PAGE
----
You know, chatting is not the focus, but wanting to enhance the relationship between husband and wife is.

Or, like some children, they have trouble finding a job and are very depressed and want to talk to their parents.

As a result, my parents’ words, “Who told you to choose this major in the first place?” made me speechless in an instant.

At that moment, all the child wants is unconditional support from his parents.

It’s a saying: “It’s okay, there will always be work.”

But the rhetorical question leaves this need nowhere to be found:

Before he could say anything, he was already choked back;

The grievances have not yet been expressed, but they are blocked in the heart again.

This is what really hurts.

In addition, when looking at netizens’ opinions on “habitual rhetorical questions”.

I also discovered another interesting phenomenon.

It seems that many wives are very “supportive” and habitually ask:

“I can speak nicely, but the questions I ask are normal.”

Subsequently, netizens listed “Records of Speechless Problems of Contemporary Husbands”:

“The clothes in the washing machine have been washed. Do you want me to take them out to dry?”

“The leftovers after eating, do you want to put them in the refrigerator?”

“Do you want to take out the garbage at home?”

“The child peed and asked if I should throw away the diaper?”

“The child broke the bowl and asked me if I wanted to clean it up?”

Of course, I don’t deny that some may really lack “life skills”.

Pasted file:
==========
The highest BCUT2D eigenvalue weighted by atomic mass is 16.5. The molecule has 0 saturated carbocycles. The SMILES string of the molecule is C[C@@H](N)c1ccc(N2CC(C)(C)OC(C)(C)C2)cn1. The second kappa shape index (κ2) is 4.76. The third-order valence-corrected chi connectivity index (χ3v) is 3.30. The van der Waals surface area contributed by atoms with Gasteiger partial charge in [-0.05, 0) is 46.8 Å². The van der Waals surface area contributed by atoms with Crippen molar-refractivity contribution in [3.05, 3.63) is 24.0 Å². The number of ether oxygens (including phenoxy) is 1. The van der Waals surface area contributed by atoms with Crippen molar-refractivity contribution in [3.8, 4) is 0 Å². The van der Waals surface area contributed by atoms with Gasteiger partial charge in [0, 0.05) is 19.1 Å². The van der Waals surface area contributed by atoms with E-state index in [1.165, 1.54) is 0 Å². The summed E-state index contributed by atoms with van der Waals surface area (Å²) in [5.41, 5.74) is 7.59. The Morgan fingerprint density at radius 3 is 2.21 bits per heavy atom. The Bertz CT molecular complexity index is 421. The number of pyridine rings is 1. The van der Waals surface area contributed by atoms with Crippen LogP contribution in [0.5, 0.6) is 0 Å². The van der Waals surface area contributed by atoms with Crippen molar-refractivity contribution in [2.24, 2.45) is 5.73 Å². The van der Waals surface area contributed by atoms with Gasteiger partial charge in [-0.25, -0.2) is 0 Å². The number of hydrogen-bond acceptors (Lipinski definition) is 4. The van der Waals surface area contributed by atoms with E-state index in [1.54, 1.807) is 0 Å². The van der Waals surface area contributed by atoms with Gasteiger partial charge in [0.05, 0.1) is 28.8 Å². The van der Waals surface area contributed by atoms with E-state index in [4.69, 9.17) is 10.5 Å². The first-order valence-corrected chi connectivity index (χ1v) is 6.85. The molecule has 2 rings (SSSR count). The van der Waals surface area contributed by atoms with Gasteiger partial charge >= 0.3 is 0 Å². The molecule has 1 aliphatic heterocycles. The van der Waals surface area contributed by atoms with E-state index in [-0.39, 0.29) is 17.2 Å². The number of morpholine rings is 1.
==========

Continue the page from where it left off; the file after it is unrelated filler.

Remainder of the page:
But it sounds like they all contain similar subtext:

“The clothes are washed, you go and dry them.”
“The child peed, you come and wash them.”

“There is garbage at home, you go take it out.”

Found it?

It turns out that behind the brainless problems, there is often a father or husband who “habitually shirks the blame”.

The wives’ rhetorical questions at this moment were more like venting their anger.

“You can ask this kind of question out loud. It’s really hard for me to relieve my anger if I don’t ask him back!”

But when you vent your anger, you vent your anger.

In the “battlefield” of rhetorical questions, there is never a winner.

Whether it’s the person listening or the person speaking.

In the end it must be a lose-lose situation.

Because it blocks the communication of real needs in intimate relationships and turns them into emotional venting.

Over time, we can only get entangled in “being hurt by rhetorical questions” and “hurting others.”

But it never solved the real problem.

So much truth has been said.

I think at this moment everyone will inevitably mutter in their hearts:

“Is it really possible not to say rhetorical questions at all?”

I want ten o’clock to say:


After all, who hasn’t had a bad temper and their mouth runs faster than their brain?